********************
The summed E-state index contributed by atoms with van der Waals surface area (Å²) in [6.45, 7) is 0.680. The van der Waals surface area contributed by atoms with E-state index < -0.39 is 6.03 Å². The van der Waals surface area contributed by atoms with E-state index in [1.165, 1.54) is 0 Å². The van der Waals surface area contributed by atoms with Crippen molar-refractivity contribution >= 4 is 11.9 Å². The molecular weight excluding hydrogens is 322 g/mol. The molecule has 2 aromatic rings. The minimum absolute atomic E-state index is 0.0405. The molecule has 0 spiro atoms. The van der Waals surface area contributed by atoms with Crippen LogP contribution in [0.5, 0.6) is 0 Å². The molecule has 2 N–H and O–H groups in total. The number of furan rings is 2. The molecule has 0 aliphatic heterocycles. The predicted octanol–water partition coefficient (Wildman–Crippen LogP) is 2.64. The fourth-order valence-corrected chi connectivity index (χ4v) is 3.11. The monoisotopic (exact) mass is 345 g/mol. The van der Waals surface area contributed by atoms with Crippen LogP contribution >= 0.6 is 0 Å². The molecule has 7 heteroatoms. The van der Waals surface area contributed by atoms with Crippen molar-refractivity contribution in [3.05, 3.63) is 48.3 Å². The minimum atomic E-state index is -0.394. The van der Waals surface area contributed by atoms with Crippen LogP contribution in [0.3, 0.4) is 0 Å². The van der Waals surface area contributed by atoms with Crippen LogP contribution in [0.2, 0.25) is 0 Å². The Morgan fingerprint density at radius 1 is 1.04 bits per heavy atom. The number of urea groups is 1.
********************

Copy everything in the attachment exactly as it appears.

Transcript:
The summed E-state index contributed by atoms with van der Waals surface area (Å²) in [6.45, 7) is 0.680. The van der Waals surface area contributed by atoms with E-state index < -0.39 is 6.03 Å². The van der Waals surface area contributed by atoms with E-state index in [1.165, 1.54) is 0 Å². The van der Waals surface area contributed by atoms with Crippen molar-refractivity contribution >= 4 is 11.9 Å². The molecular weight excluding hydrogens is 322 g/mol. The molecule has 2 aromatic rings. The minimum absolute atomic E-state index is 0.0405. The molecule has 0 spiro atoms. The van der Waals surface area contributed by atoms with Crippen LogP contribution in [0.5, 0.6) is 0 Å². The molecule has 2 N–H and O–H groups in total. The number of furan rings is 2. The molecule has 0 aliphatic heterocycles. The predicted octanol–water partition coefficient (Wildman–Crippen LogP) is 2.64. The fourth-order valence-corrected chi connectivity index (χ4v) is 3.11. The monoisotopic (exact) mass is 345 g/mol. The van der Waals surface area contributed by atoms with Crippen LogP contribution >= 0.6 is 0 Å². The molecule has 7 heteroatoms. The van der Waals surface area contributed by atoms with Crippen molar-refractivity contribution in [3.05, 3.63) is 48.3 Å². The minimum atomic E-state index is -0.394. The van der Waals surface area contributed by atoms with Crippen LogP contribution in [0.3, 0.4) is 0 Å². The van der Waals surface area contributed by atoms with Crippen LogP contribution in [0.2, 0.25) is 0 Å². The Morgan fingerprint density at radius 1 is 1.04 bits per heavy atom. The number of urea groups is 1.